Review: PSO debuts of Israeli conductor, Spanish guitarist impress
Don’t be put off by the scheduling peculiarity of the second week of Pittsburgh Symphony Orchestra subscriptions concerts falling in mid-October.
The program features two debuts: the exciting young Israeli conductor Omer Meir Wellber and the soulful Spanish guitarist Pablo Sainz Villegas. The concert on Friday night at Heinz Hall was memorable in many ways.
Wellber was immediately impressive in Claude Debussy’s “Petite Suite.” Despite a marginally slow tempo in the first movement, he showed several appealing traits, including imbuing melodies with sweep through dynamics within the phase. His ear for balance is remarkable. He wants to hear everything, even inner voices.
Joaquin Rodrigo’s Concierto de Aranjuez was the vehicle for the debut of Villegas. He played without amplification, as did Pepe Romero at the last Heinz Hall performance of this piece with Rafael Fruhbeck de Burgos on the podium. Fruhbeck invited Villegas to perform with him and the symphony this weekend, but the Spanish conductor died in June.
Viilegas produces a very different sound from Romero, who uses his fingernails on the strings. Villegas produced a lovely round sound using the flesh of his fingers and playing on a magnificent instrument.
Villegas received an extended standing ovation. His encore, “Recuerdos de la Alhambra” by Francesco Tarraga, was exquisitely played in Fruhbeck’s memory.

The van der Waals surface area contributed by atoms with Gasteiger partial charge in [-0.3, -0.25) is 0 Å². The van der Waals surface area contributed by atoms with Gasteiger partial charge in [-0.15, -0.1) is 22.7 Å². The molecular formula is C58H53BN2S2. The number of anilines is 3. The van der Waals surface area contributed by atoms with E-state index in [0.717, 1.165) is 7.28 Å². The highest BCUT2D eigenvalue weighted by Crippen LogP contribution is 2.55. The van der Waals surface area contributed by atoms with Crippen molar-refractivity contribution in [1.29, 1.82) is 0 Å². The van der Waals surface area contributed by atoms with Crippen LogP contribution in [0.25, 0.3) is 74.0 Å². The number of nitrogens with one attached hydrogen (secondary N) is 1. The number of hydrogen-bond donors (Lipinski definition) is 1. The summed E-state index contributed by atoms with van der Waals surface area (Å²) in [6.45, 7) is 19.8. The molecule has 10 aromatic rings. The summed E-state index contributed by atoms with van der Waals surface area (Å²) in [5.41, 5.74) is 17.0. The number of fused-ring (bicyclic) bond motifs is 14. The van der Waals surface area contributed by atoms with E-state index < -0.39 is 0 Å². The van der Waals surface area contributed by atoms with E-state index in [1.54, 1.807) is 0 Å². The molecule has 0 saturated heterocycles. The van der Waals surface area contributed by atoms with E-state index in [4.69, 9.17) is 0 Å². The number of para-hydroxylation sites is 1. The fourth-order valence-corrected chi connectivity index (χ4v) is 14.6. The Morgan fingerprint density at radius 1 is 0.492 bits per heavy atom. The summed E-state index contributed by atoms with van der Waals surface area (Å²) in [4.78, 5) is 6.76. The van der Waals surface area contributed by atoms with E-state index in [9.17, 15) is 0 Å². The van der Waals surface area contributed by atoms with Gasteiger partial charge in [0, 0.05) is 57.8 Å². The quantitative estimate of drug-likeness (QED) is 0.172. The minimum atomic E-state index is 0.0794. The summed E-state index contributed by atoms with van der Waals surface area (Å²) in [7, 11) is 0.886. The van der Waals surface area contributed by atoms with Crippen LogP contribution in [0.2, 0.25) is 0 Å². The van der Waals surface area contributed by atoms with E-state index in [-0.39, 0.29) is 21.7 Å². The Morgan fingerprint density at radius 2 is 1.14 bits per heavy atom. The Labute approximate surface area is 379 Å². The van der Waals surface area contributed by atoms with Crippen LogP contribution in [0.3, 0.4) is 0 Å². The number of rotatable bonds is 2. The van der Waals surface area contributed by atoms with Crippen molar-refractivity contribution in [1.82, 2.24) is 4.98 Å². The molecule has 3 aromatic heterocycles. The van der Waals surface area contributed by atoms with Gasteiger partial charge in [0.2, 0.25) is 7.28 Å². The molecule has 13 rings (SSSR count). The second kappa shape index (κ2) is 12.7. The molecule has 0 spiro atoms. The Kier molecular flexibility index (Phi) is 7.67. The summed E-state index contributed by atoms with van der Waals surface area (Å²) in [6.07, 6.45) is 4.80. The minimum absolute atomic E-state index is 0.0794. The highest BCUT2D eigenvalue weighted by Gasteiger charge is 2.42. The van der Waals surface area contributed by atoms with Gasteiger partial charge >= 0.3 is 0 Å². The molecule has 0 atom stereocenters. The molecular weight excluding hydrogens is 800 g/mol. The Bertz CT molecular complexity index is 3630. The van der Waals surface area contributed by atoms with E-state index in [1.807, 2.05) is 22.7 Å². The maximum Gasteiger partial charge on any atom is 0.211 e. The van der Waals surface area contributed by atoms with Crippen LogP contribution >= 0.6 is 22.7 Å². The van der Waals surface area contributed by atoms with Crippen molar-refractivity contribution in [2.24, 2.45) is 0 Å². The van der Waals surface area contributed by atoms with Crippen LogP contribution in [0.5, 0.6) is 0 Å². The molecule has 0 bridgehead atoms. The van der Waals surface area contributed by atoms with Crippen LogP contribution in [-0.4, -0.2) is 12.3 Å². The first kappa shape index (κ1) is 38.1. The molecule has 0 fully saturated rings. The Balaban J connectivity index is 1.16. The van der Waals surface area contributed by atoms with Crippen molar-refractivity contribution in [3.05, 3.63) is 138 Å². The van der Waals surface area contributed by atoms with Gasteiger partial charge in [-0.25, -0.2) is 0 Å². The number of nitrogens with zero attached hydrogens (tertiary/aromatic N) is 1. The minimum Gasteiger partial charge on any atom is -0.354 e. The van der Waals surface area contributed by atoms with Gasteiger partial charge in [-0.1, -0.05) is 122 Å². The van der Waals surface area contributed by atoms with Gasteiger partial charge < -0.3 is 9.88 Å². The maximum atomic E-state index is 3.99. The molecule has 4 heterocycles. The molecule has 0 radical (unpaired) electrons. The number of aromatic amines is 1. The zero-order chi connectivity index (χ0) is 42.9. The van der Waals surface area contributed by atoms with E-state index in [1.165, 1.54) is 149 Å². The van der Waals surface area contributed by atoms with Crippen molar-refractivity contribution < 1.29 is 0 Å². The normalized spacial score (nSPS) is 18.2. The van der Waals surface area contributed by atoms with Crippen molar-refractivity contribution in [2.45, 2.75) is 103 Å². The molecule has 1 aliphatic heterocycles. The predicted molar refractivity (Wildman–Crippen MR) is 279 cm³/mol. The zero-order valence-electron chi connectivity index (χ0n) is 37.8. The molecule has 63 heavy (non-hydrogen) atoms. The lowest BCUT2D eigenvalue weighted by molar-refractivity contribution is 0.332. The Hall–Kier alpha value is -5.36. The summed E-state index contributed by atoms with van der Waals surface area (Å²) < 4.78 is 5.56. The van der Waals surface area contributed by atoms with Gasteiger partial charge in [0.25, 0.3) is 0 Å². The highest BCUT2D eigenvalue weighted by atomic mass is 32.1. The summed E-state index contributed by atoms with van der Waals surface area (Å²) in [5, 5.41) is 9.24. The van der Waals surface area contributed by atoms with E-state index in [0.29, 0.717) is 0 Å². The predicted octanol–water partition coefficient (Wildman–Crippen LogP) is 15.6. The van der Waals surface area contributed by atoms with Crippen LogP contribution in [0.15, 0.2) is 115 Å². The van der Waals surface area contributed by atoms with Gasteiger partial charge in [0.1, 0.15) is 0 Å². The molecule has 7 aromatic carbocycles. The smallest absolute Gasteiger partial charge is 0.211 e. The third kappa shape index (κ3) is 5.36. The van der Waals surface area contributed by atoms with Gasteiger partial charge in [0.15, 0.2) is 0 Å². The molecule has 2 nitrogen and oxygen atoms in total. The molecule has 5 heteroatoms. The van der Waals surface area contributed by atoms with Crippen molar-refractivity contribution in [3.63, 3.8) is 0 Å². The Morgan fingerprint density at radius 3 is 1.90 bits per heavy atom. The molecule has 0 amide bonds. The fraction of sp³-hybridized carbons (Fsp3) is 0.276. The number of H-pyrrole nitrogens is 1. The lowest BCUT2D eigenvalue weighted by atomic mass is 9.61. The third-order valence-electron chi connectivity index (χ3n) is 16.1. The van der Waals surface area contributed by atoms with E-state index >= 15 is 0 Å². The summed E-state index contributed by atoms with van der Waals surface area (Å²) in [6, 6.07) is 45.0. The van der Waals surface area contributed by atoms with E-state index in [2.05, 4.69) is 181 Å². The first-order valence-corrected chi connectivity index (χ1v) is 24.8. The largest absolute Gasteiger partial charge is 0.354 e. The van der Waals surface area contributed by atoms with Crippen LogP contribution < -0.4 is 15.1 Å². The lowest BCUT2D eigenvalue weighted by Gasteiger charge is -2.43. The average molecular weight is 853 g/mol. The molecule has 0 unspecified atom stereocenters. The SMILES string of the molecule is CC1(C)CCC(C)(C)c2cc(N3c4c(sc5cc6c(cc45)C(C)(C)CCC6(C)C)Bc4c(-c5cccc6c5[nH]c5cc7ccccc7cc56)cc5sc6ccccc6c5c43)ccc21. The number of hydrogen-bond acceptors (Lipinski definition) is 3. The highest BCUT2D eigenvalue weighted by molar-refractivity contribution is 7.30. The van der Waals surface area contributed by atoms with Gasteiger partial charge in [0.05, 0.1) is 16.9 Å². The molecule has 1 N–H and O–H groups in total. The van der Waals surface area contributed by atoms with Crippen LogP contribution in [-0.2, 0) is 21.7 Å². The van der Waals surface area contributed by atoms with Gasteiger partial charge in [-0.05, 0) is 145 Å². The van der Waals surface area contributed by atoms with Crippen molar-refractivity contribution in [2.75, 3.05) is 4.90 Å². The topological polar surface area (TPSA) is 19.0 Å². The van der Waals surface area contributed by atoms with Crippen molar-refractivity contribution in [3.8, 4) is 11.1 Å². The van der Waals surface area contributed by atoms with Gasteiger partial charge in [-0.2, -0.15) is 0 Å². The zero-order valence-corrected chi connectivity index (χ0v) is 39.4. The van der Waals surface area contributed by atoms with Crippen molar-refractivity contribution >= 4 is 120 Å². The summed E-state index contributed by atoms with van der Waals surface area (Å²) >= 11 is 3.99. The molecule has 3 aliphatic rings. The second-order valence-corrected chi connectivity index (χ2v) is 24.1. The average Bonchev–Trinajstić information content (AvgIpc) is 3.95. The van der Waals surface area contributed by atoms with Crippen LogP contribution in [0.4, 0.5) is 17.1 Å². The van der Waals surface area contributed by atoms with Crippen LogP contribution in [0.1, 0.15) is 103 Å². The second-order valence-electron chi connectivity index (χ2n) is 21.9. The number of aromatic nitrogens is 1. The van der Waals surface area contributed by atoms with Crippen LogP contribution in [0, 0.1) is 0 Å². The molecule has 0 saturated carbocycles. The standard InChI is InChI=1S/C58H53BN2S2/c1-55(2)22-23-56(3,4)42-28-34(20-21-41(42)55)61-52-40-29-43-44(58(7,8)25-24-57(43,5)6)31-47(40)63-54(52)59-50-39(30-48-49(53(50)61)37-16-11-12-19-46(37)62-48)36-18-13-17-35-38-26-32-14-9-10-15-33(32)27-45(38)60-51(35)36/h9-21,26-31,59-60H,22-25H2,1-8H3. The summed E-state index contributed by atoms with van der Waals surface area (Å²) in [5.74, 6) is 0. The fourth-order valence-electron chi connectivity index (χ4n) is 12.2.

Wellber chose Peter Ilyich Tchaikovsky’s sprawling “Manfred Symphony” as the culmination of his debut — and made it work. The composer resisted writing a piece on Lord Byron’s poem for two decades, though one might have thought its depressive nature would have appealed to Tchaikovsky.
The Israeli conductor fully embraced the expressive extremes of Tchaikovsky music and brought the score’s colors boldly to life. Refinement of balance in Debussy is one thing. Wellber was also impressive in the bigger sounds of Tchaikovsky. The brass playing was powerful but not too loud as it often is.
Wellber led an excitable performance, a depressive-manic performance. The opening movement explores a vein of feeling the composer would present with greater mastery in the finale of his “Pathetique” Symphony.
This concert will be repeated at 7:30 p.m. Saturday and 2:30 p.m. Sunday at Heinz Hall, Downtown. Admission is $25.75 to $105.75. Details: 412-392-4900 or pittsburghsymphony.org.
Mark Kanny is classical music critic for Trib Total Media. He can be reached at 412-320-7877 or [email protected].